Facebook Avoids Governmental Oversight

Despite lots of finger-wagging, Facebook seems to have avoided serious short-term damage after two days in the Congressional spotlight.

From potential regulation to accusations of political bias, a contrite Mark Zuckerberg faced tough questions from lawmakers, but avoided making any major concessions.

“Facebook avoided much damage, which is probably the best outcome that the company might have hoped for from this event,” Pivotal Research analyst Brian Wieser suggests in a note to clients.

In large part, Wieser attributed the relative win to “a lack of a comprehensive understanding of the Cambridge Analytica issue and related problems” among members of the Senate Judiciary and Commerce committees and the House Energy and Commerce Committee.

Other analysts agreed with this assessment.

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“Fully half the senators [didn’t] seem to understand how the internet and digital advertising work,” Forrester Research’s Fatemeh Khatibloo writes in a new note.

As a result, Zuckerberg was able to dodge questions regarding Facebook’s data-collection policies, its virtual dominance of the online ad business and other big issues.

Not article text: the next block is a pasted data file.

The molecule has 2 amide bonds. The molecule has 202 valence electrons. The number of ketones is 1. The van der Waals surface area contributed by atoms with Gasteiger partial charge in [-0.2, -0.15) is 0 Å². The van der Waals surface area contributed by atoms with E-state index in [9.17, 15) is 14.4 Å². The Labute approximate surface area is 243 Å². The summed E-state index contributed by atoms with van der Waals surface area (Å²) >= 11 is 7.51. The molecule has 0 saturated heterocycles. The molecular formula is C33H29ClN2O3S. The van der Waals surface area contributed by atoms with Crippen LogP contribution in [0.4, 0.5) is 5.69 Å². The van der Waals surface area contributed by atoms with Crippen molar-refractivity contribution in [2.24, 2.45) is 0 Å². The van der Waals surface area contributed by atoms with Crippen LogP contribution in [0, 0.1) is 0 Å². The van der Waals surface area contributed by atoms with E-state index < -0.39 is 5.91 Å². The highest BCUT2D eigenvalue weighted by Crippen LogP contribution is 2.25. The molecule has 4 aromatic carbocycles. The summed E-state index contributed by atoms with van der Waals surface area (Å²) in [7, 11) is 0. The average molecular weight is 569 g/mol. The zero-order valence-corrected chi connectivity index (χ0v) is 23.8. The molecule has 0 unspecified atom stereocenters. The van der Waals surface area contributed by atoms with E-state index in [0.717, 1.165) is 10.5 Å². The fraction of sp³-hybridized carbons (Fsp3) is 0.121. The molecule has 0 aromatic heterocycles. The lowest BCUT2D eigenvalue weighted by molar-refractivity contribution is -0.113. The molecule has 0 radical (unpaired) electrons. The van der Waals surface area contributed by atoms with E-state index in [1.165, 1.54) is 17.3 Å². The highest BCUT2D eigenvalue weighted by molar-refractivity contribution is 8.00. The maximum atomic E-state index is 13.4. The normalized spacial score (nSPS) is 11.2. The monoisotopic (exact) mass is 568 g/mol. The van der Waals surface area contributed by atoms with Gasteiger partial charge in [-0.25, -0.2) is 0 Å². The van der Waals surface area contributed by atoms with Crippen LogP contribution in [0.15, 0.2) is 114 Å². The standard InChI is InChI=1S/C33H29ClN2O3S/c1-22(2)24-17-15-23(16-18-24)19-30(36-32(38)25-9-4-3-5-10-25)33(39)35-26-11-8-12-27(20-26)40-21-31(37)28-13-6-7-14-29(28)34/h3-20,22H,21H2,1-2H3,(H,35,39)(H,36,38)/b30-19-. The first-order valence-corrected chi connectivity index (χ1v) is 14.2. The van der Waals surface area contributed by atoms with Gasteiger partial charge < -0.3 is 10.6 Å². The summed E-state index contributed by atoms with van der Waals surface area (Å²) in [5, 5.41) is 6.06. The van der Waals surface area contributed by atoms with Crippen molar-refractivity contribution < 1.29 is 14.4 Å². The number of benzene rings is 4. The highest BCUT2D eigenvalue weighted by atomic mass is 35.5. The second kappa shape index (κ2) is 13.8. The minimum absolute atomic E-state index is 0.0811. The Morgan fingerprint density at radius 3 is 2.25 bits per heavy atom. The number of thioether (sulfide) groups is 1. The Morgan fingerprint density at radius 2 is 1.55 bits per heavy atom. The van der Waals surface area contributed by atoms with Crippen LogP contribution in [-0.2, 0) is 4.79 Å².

“Zuckerberg spent an awful lot of time evading questions about how Facebook has cornered the digital advertising market so effectively,” Khatibloo noted.

Research suggests the bad press isn’t cutting into Facebook’s bottom line.

Indeed, new findings show that Facebook’s ad spend through 4C's media planning and buying platform increased 62%, year-over-year -- and specifically week-over-week during the weeks of March 17 (7%) and March 24 (15%). 

“We’re seeing continued strength for Facebook advertising, despite the negative headlines,” Aaron Goldman, CMO at 4C Insights, comments in a new report. 

Lon- term, however, Facebook may be heading for trouble. “There are ongoing regulatory headwinds ahead,” Wieser predicts.

Congress is still planning to hold hearings devoted exclusively to Facebook’s Cambridge Analytica scandal.

That, and “the looming implementation of GDPR in Europe next month, suggest more negative regulatory news flow to come,” said Wieser.

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